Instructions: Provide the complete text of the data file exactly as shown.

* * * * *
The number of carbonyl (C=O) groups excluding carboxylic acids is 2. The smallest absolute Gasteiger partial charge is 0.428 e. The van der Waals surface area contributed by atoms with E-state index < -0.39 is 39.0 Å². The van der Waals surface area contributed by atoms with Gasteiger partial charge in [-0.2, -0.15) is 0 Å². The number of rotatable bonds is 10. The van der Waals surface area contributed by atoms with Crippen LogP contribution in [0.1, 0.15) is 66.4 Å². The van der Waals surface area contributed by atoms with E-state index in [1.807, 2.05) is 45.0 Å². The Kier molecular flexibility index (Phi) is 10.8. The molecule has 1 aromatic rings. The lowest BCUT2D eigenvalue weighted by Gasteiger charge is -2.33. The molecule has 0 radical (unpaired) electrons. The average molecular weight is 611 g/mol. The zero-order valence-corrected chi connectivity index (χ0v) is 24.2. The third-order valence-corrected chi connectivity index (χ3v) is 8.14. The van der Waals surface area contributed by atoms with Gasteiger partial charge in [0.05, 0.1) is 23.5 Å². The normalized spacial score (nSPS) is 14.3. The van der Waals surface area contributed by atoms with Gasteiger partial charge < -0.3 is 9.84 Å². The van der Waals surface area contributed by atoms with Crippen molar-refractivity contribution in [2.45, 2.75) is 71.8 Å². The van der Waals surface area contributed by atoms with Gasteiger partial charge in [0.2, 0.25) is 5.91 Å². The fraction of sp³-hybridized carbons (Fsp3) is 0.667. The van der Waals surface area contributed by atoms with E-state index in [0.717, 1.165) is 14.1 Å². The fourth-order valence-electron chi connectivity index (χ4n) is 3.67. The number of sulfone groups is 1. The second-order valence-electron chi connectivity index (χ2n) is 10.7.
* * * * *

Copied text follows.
The number of carbonyl (C=O) groups excluding carboxylic acids is 2. The smallest absolute Gasteiger partial charge is 0.428 e. The van der Waals surface area contributed by atoms with E-state index < -0.39 is 39.0 Å². The van der Waals surface area contributed by atoms with Gasteiger partial charge in [-0.2, -0.15) is 0 Å². The number of rotatable bonds is 10. The van der Waals surface area contributed by atoms with Crippen LogP contribution in [0.1, 0.15) is 66.4 Å². The van der Waals surface area contributed by atoms with E-state index in [1.807, 2.05) is 45.0 Å². The Kier molecular flexibility index (Phi) is 10.8. The molecule has 1 aromatic rings. The lowest BCUT2D eigenvalue weighted by Gasteiger charge is -2.33. The molecule has 0 radical (unpaired) electrons. The average molecular weight is 611 g/mol. The zero-order valence-corrected chi connectivity index (χ0v) is 24.2. The third-order valence-corrected chi connectivity index (χ3v) is 8.14. The van der Waals surface area contributed by atoms with Gasteiger partial charge in [0.05, 0.1) is 23.5 Å². The normalized spacial score (nSPS) is 14.3. The van der Waals surface area contributed by atoms with Gasteiger partial charge < -0.3 is 9.84 Å². The van der Waals surface area contributed by atoms with Crippen molar-refractivity contribution in [2.45, 2.75) is 71.8 Å². The van der Waals surface area contributed by atoms with Gasteiger partial charge in [0.2, 0.25) is 5.91 Å². The fraction of sp³-hybridized carbons (Fsp3) is 0.667. The van der Waals surface area contributed by atoms with E-state index in [0.717, 1.165) is 14.1 Å². The fourth-order valence-electron chi connectivity index (χ4n) is 3.67. The number of sulfone groups is 1. The second-order valence-electron chi connectivity index (χ2n) is 10.7.